Going into Saturday afternoon's MotoGP qualifying session at Jerez, it was unusually hard to say who was likely to take pole. At Qatar, Casey Stoner had destroyed all-comers, and had also dominated the IRTA test here a month ago. But after two sessions of free practice, any of five men looked possible candidates for pole position. Valentino Rossi had utterly dominated Friday's free practice session, with Loris Capirossi and Casey Stoner some way behind, but Saturday morning was a different kettle of fish. In FP2, it was local heroes Dani Pedrosa and Jorge Lorenzo who blasted the opposition, with Casey Stoner once again forced to settle for 3rd.
And as the green lights went and the riders rolled out of pit lane and onto the track, it was the two Spaniards who quickly made the early running. Lorenzo took the first shot at pole, but Dani Pedrosa soon took it away from the Mallorcan with a much more serious attempt in the low 1'40 bracket. With times in free practice regularly hitting the mid 1'39s, it was clear that there was plenty left to go.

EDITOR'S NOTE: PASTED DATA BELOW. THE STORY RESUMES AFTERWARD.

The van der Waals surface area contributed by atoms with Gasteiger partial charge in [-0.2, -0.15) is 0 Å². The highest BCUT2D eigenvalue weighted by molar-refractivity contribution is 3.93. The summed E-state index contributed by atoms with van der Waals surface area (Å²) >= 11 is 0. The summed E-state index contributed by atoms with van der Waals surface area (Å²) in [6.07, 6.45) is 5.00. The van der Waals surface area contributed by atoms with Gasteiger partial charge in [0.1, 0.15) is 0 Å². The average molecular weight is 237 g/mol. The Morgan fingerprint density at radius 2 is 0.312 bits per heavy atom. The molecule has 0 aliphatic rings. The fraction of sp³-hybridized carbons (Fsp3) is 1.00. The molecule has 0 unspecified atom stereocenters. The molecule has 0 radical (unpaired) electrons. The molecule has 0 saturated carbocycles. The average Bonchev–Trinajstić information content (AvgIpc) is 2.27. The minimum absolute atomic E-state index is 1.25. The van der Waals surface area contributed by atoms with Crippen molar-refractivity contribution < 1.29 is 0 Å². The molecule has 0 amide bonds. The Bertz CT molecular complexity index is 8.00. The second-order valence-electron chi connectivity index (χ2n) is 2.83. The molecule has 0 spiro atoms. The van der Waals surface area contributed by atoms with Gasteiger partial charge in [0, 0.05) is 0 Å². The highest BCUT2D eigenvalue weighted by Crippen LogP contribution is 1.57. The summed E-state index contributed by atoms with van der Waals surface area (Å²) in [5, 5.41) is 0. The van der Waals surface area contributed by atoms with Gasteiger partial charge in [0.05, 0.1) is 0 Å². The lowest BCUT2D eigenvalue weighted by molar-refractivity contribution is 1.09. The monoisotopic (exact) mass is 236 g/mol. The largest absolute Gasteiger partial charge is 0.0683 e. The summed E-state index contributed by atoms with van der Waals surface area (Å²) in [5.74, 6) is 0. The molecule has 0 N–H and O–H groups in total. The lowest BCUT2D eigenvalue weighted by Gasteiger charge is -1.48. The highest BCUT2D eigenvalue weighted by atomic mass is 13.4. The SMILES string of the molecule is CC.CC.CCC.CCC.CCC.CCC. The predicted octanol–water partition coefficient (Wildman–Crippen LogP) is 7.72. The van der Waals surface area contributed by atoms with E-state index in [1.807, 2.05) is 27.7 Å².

With so much of practice already scrapped as part of the cost savings measures, the first half of qualifying was set further refining race setup, the teams looking for settings that will work with the hard tires they expect to use in the race. But as the clock ticked down past the 20 minutes to go mark, riders started to sling on the softer of the two compounds available and chase grid positions for the race on Sunday.
As a reminder of what we lost when we lost the special qualifying tires, Randy de Puniet made some of the early running, quickly getting up into 2nd, and then losing out in the final section after registering blazing times through the first three parts of the track. But it wasn't until the 15 minutes to go mark had passed that qualifying began in earnest.